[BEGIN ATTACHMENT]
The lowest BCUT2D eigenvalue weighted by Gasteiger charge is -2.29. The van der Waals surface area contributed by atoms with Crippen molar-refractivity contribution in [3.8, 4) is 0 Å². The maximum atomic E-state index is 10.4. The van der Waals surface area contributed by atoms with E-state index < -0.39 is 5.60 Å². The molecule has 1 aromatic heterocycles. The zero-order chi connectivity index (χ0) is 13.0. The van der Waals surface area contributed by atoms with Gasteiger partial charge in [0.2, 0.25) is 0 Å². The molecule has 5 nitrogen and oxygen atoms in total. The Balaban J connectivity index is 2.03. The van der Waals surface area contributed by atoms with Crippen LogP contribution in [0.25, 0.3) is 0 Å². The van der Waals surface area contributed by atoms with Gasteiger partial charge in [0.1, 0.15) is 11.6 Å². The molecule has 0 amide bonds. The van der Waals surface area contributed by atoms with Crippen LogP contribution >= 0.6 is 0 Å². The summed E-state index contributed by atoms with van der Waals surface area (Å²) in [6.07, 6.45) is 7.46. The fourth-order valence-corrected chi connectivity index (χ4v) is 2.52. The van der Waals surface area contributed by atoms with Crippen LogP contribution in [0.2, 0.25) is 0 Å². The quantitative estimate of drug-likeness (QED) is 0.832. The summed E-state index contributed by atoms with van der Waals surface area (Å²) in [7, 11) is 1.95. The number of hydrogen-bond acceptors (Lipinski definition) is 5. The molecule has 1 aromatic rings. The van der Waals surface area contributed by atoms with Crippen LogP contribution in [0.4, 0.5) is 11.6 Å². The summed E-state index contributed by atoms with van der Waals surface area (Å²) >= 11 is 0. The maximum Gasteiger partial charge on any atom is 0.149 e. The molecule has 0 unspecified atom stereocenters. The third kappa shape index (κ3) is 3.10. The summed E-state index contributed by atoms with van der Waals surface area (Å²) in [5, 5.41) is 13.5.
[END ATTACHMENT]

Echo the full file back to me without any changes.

The lowest BCUT2D eigenvalue weighted by Gasteiger charge is -2.29. The van der Waals surface area contributed by atoms with Crippen molar-refractivity contribution in [3.8, 4) is 0 Å². The maximum atomic E-state index is 10.4. The van der Waals surface area contributed by atoms with E-state index < -0.39 is 5.60 Å². The molecule has 1 aromatic heterocycles. The zero-order chi connectivity index (χ0) is 13.0. The van der Waals surface area contributed by atoms with Gasteiger partial charge in [0.2, 0.25) is 0 Å². The molecule has 5 nitrogen and oxygen atoms in total. The Balaban J connectivity index is 2.03. The van der Waals surface area contributed by atoms with Crippen LogP contribution in [0.25, 0.3) is 0 Å². The van der Waals surface area contributed by atoms with Gasteiger partial charge in [0.1, 0.15) is 11.6 Å². The molecule has 0 amide bonds. The van der Waals surface area contributed by atoms with Crippen LogP contribution >= 0.6 is 0 Å². The summed E-state index contributed by atoms with van der Waals surface area (Å²) in [6.07, 6.45) is 7.46. The fourth-order valence-corrected chi connectivity index (χ4v) is 2.52. The van der Waals surface area contributed by atoms with Crippen LogP contribution in [0.2, 0.25) is 0 Å². The quantitative estimate of drug-likeness (QED) is 0.832. The summed E-state index contributed by atoms with van der Waals surface area (Å²) in [7, 11) is 1.95. The number of hydrogen-bond acceptors (Lipinski definition) is 5. The molecule has 1 aromatic rings. The van der Waals surface area contributed by atoms with Crippen LogP contribution in [0.4, 0.5) is 11.6 Å². The summed E-state index contributed by atoms with van der Waals surface area (Å²) >= 11 is 0. The maximum Gasteiger partial charge on any atom is 0.149 e. The molecule has 0 unspecified atom stereocenters. The third kappa shape index (κ3) is 3.10. The summed E-state index contributed by atoms with van der Waals surface area (Å²) in [5, 5.41) is 13.5.